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Meesa gonna kill you!

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Tuesday, August 10, 2010

Why I don't watch French films

"Almost all absurdity of conduct arises from the imitation of those whom we cannot resemble." - Samuel Johnson

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"Aural jouissance has been associated with the feminine in Christian cultures since the Annunciation, when the angel’s words penetrated the Virgin Mary’s ear. (This sexualization of the recessed and largely invisible organ of hearing was supposedly the reason why in the Middle Ages it was customary for respectable women at least to wear wimples)...

Thai drive is most clearly expressed when the narrator says: ‘J’étais très excite quand je faisais ça, mais je ne suis pas sûr que je bandais par exemple. Je devrais plutôt dire, comme une femme, que je mouillais’. He does, of course, ‘get wet’ in a literal and uncomplicatedly abject way, kneeling down on a urine-soaked floor in pursuit of his goal, which may even stimulate fantasies of wetness of another kind, unattainable to the male. But the intransitive use of ‘mouiller’ suggests an envious usurpation of female sexual arousal, and thus a refusal of male sexual possession analogous to that diagnosed by Amengual. The abjection here is multiple: in the activity described, in the manner and context of its description and most strikingly in its dephallicized quality. The public toilet or rest-room has traditionally, as a result of legal repression, been regarded as a sexual space almost exclusively by male homosexuals (the French ‘tasse,’ corresponding to the English ‘cottage’), so to find it sexualized in what turns out to be a doubly female manner, via the feminization of the voyeur, suggests a disconcerting rejection of the penis/phallus and all its works...

When they rush into a service station in order to use the (non-segregated) toilets, Carmen pisses in the urinal, not standing up (which would have been as close as she could come to a performative denial of difference and/or to an admission of penis envy) but squatting, as though to suggest that while sexual difference undoubtedly exists she is capable of transcending it — of becoming, in other words, the ‘real male’ in their inexorably doomed couple. The scene is watched by a bystander, played by the chubby Jacques Villeret who is best known for his comic roles for more popular directors such as Claude Lelouch and Jean Becker. Villeret shows no sign of sexual arousal, but continues, in childlike pre-sexual fashion, to wolf down jam from a jar with his fingers...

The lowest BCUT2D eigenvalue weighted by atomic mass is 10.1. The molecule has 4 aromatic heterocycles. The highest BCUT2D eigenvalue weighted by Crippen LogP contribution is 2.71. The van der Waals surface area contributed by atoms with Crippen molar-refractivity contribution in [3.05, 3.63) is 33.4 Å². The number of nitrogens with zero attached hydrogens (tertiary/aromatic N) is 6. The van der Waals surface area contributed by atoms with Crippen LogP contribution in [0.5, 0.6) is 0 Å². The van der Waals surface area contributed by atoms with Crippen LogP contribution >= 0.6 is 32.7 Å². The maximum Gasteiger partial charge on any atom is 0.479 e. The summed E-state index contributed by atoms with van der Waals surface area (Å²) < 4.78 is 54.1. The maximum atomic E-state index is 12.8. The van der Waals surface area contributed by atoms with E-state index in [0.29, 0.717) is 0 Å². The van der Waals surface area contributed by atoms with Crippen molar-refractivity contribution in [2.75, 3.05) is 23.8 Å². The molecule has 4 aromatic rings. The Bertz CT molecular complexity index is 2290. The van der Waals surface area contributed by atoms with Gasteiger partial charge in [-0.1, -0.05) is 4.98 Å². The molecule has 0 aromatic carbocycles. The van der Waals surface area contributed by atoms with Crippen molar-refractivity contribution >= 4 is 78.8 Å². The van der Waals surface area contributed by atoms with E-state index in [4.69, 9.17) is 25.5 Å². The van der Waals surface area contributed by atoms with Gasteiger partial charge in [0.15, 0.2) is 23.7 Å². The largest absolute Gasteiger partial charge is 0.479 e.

Here Joseph, still in agony after Carmen has rejected him, masturbates in the shower — clearly what Boujut is referring to when he writes ‘on s’y branle.’ However, perhaps like the Roland Amstutz character in Sauve qui petit, Joseph does not get an erection. His at once frenzied and distracted tugging at his own unresponsive flesh, worthy of a Houellebecquian hero, signais the calamitous collapse of the desire that a few minutes before had him all but crucified across the television...

Bataille's well-deserved reputation for debauchery and excess might make him appear an unlikely candidate for such an approach, but we have seen that in his work vomiting and erotic exhaustion are commonplace and that penetrative sex tends to be the exception rather than the rule. It is in Bataille too that we come across the most explicit eroticization of the mother’ s body, more shocking perhaps in Tropmann’ s masturbation beside her dead body in Le Bleu du ciel than in the more ‘conventionally’ incestuous denouement of Ma mère"

--- The abject object: avatars of the phallus in contemporary French theory, literature and film / Keith Reader


On the upside, I now know that mouiller is the equivalent of bander!
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